According to a May 2014 survey by idRADAR, the attitude of the general public towards privacy issues and the risks of fraud are still alarmingly poor.
A national survey of 313 consumers, taken from a broad range of ages and socio-economic groups, discovered that almost four-fifths had taken no action to protect their privacy or guard their financial accounts from fraud, despite the fact that over 260 million people have been victims of data breaches since the goings-on at Target entered the public domain.
Tom Feige, CEO of idRADAR, noted that:
“There is a national data breach epidemic, and consumers shockingly show very few signs of concern. Most are taking no measures to protect themselves.”
The poll, the first in what will be a quarterly affair set to measure consumer trends, showed that the majority of respondents do not even take the time to change their passwords following a breach. Less than 10% of the consumers interviewed make a point of changing passwords on a regular basis and a little under two-thirds admitted that they only change their login credentials when a compromised website forces them to.
Alarming stuff indeed.
The survey also found that around ninety-three percent of those surveyed would expect a breached company to offer them a free credit monitoring service after the fact (a figure that may possibly have been skewed due to the nature of idRADAR’s business). Additionally, 70% of those questioned said they intend to use debit cards in preference to credit cards, despite the additional protections offered by the latter, prompting Feige to say that:
“Clearly, consumers do not want to take responsibility for protecting themselves before or after a serious breach. They want someone else to worry about it.”
Feige also suggests that the malaise amongst consumers means that “they don’t seem to care if their personal privacy rights are threatened,” and that the majority “want to rely on the government to protect them.”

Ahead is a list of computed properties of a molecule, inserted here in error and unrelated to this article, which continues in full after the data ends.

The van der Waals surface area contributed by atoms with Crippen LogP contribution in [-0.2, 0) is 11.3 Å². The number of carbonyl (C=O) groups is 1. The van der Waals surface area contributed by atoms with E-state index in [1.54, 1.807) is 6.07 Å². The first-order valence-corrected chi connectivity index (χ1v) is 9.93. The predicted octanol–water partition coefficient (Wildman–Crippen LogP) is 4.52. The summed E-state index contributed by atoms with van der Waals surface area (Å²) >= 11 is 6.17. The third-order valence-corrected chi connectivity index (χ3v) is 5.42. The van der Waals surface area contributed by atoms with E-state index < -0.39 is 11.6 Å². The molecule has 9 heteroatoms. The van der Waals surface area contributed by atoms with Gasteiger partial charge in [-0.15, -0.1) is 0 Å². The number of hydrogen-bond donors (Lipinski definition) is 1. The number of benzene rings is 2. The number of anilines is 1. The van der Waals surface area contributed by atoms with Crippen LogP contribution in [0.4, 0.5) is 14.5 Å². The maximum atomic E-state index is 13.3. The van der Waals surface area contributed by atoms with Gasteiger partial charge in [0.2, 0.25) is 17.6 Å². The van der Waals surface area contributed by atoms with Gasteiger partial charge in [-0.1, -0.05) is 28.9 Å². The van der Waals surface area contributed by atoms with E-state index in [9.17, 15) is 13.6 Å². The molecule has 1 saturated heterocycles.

Unfortunately, as we now know, many governments arguably do not have citizen’s best interests at heart at all times. Even so, the subjects of this survey were more concerned (55%) about the threat of data breaches than the potential invasion of their privacy posed by the NSA and other government agencies snooping on their phone calls, browsing habits and email messages.
Which is all a bit ironic really when you consider that the majority of those interviewed are doing nothing about either issue.
As I am sure you are aware, data breaches are big news these days and the indications are that they will continue.
The most recent of those breaches – at auction site eBay – highlights not only the sort of information that gets taken –
- customer names
- encrypted passwords
- email addresses
- physical addresses
- phone numbers
- dates of birth
– but also the challenges faced by large corporations when the proverbial hits the fan. I still know a few people who are yet to receive an email from eBay advising of them the need to change their passwords and, as this survey suggests, such communication would appear to matter not a jot to some people anyway.
The idRADAR survey does offer some incite into why such a situation exists. It comes as no surprise to learn that only 41% of the respondents had heard of the recent Heartbleed bug which ties in with figures produced recently by the Pew Research Center which found awareness of the vulnerability to be equally lacking.
Feige concluded that:
“People are not paying enough attention to this critical problem, and their lack of knowledge on the entire subject is frankly very alarming. Obviously there is a great need for education on this issue.”
And he is absolutely right.
Those readers who work in or around information security will know the importance of security awareness within the business arena. Despite the expertise of top security professionals, such as Brian Honan himself, it is still an area with a lot of development potential in my opinion.
But should security awareness be limited to the corporate sector?
I would argue not, especially after reading surveys such as this one. It appears that many home computer users could benefit from some fairly basic advice on how to stay safe on the internet and how to react to certain scenarios.
Here in the UK we have initiatives such as Cyber Streetwise that offer some early promise, but we need more. And it is not just the individual who would benefit from universal security training either – employees who buy into security to protect their own digital assets would likely think more carefully about how to protect their employer’s data too.